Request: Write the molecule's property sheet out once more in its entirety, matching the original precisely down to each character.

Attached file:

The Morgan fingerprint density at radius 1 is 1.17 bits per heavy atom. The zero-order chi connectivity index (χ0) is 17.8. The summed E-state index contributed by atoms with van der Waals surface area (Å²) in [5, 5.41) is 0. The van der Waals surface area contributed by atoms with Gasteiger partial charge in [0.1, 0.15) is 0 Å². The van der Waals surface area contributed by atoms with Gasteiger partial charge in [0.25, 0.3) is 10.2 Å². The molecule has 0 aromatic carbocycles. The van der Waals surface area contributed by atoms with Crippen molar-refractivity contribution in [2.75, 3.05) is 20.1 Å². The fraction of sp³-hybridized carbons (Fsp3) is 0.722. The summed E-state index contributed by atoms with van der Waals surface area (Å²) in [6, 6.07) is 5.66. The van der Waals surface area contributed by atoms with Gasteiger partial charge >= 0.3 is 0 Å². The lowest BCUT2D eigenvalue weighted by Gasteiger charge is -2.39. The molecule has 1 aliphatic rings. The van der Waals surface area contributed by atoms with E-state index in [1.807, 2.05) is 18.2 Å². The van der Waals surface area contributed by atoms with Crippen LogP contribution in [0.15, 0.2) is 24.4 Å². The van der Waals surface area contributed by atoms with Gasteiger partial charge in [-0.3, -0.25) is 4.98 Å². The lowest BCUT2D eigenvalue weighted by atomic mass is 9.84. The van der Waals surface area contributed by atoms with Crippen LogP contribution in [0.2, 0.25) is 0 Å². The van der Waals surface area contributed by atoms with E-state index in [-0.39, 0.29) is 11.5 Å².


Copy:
The Morgan fingerprint density at radius 1 is 1.17 bits per heavy atom. The zero-order chi connectivity index (χ0) is 17.8. The summed E-state index contributed by atoms with van der Waals surface area (Å²) in [5, 5.41) is 0. The van der Waals surface area contributed by atoms with Gasteiger partial charge in [0.1, 0.15) is 0 Å². The van der Waals surface area contributed by atoms with Gasteiger partial charge in [0.25, 0.3) is 10.2 Å². The molecule has 0 aromatic carbocycles. The van der Waals surface area contributed by atoms with Crippen molar-refractivity contribution in [2.75, 3.05) is 20.1 Å². The fraction of sp³-hybridized carbons (Fsp3) is 0.722. The summed E-state index contributed by atoms with van der Waals surface area (Å²) in [6, 6.07) is 5.66. The van der Waals surface area contributed by atoms with Gasteiger partial charge >= 0.3 is 0 Å². The lowest BCUT2D eigenvalue weighted by Gasteiger charge is -2.39. The molecule has 1 aliphatic rings. The van der Waals surface area contributed by atoms with E-state index in [1.807, 2.05) is 18.2 Å². The van der Waals surface area contributed by atoms with Crippen LogP contribution in [0.15, 0.2) is 24.4 Å². The van der Waals surface area contributed by atoms with Gasteiger partial charge in [-0.3, -0.25) is 4.98 Å². The lowest BCUT2D eigenvalue weighted by atomic mass is 9.84. The van der Waals surface area contributed by atoms with Crippen LogP contribution in [0.2, 0.25) is 0 Å². The van der Waals surface area contributed by atoms with E-state index in [-0.39, 0.29) is 11.5 Å².